Multiple generations gather in the sanctuary of Clayborn, eager to see and contribute to historic landmark's storyline.
Today, more than 150 people filled into the sanctuary of the historic Clayborn Temple to witness new life breathed back into a resurrected stronghold of the Civil Rights Movement.
Standing in the south shadow of the FedEx Forum, Clayborn Temple, once a buzzing hive for both congregation members and civil rights leaders alike, has been boarded up and empty since 1999, after years of downtown development had gradually forced congregation members out of the neighborhood.
In October of 2015, nonprofit Neighborhood Preservation Ins. bought the deed to Clayborn in hopes to embark on a multi-million dollar renovation project. Under the leadership of Rob Thompson and Frank Smith, media began to tour the nearly forgotten landmark last week. Today, the church doors were opened to the public, as the team spearheading the project invited guests to come in and discuss what they thought the new future of Clayborn should include.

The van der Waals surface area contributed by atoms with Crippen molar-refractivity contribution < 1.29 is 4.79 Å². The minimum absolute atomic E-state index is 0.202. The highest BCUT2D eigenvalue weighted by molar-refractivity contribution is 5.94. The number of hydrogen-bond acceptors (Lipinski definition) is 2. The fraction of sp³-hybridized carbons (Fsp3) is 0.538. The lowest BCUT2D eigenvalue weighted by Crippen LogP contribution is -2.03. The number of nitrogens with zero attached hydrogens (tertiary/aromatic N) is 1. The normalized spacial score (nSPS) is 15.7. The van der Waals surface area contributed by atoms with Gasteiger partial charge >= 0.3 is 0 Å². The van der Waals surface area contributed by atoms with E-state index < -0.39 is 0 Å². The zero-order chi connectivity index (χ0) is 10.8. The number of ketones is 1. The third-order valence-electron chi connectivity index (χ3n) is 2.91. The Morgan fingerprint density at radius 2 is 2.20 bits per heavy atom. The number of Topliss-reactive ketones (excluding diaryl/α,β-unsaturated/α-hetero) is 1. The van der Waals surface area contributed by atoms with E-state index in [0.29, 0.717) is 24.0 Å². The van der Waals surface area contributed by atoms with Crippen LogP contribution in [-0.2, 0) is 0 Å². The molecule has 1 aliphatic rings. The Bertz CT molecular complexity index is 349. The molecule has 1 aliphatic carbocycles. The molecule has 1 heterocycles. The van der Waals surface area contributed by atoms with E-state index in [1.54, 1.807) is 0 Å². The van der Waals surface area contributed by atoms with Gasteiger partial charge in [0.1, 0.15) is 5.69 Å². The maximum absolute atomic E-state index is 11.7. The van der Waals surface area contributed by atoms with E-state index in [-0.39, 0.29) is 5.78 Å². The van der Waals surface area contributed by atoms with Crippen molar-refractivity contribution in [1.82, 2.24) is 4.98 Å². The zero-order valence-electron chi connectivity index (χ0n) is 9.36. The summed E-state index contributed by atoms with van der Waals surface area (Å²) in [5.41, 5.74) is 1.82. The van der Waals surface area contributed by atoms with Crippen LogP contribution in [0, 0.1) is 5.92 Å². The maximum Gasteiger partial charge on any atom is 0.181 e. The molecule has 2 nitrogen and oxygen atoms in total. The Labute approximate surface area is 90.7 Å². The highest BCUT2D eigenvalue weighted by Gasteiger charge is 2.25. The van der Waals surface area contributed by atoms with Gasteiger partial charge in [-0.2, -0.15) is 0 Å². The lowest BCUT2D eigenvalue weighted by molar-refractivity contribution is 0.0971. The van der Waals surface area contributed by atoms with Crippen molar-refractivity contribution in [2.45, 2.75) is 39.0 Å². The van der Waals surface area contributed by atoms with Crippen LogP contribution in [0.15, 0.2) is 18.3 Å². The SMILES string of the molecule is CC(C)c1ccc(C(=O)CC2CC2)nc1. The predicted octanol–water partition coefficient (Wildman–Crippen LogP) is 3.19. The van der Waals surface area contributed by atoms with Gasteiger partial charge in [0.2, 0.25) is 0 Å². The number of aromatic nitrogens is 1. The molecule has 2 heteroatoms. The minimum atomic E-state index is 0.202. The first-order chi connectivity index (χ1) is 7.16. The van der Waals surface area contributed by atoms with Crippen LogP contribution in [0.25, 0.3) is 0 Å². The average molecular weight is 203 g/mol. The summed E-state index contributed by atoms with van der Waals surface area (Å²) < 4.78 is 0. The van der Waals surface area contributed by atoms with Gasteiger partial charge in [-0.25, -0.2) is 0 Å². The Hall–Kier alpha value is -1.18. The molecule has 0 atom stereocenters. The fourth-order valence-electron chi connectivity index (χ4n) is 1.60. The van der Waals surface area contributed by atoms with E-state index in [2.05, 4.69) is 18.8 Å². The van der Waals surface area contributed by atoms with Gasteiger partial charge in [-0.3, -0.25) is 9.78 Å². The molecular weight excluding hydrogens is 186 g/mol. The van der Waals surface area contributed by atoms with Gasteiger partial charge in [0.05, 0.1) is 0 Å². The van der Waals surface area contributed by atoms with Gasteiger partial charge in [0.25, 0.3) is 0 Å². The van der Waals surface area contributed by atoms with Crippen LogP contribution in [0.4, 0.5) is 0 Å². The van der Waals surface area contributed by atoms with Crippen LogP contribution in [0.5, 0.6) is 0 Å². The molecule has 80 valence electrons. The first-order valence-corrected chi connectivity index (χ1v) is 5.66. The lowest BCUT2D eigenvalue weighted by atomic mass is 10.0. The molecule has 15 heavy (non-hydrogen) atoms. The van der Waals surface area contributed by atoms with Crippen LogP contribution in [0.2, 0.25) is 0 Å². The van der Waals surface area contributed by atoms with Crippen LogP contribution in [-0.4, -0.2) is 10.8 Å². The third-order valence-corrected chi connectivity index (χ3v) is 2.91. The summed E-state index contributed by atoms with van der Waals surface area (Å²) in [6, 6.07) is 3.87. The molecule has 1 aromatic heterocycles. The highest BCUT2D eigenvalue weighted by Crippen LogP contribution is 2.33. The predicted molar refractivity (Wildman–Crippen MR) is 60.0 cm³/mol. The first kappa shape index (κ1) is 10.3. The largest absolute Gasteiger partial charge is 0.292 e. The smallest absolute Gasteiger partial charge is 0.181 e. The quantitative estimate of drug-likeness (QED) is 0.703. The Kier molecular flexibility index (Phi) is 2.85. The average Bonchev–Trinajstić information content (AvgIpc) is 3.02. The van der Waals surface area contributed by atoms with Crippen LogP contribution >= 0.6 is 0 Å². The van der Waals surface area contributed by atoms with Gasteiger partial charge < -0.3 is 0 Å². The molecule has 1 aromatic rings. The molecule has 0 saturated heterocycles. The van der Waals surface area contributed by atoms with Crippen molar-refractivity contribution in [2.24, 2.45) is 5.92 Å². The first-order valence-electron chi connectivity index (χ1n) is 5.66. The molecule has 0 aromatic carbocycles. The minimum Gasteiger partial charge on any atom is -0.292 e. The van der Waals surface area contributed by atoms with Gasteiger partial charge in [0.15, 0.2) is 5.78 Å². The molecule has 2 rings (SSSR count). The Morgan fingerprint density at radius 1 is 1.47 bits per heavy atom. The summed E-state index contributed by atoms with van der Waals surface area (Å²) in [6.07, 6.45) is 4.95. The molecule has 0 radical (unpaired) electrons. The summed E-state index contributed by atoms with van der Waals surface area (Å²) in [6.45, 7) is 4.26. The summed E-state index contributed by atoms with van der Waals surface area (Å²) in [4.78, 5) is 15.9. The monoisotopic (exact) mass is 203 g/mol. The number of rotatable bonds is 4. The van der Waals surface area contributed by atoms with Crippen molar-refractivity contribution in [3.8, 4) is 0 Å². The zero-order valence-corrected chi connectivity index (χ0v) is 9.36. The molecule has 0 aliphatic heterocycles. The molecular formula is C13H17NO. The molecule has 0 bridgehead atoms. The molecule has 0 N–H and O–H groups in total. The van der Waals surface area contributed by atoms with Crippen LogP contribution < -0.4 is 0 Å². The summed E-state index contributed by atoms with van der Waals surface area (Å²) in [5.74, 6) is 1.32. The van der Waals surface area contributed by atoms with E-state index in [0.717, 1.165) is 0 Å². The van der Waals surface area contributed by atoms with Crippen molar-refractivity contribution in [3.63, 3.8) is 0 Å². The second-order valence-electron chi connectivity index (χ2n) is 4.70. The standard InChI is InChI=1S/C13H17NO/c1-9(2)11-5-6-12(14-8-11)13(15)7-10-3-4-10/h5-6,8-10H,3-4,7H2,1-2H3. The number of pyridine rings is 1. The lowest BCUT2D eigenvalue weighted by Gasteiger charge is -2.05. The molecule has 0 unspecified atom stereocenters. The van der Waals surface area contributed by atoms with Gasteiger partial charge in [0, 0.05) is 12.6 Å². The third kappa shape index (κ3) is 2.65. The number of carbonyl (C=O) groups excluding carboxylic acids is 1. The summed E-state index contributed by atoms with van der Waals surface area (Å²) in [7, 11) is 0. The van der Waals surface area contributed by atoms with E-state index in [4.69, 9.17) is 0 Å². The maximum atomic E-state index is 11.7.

Tentative plans for the church will have it alive and thriving once more in time for the 50th anniversary of Dr. Martin Luther King Jr.'s death, in April 2018. Continued public input will be sought by leaders of the project.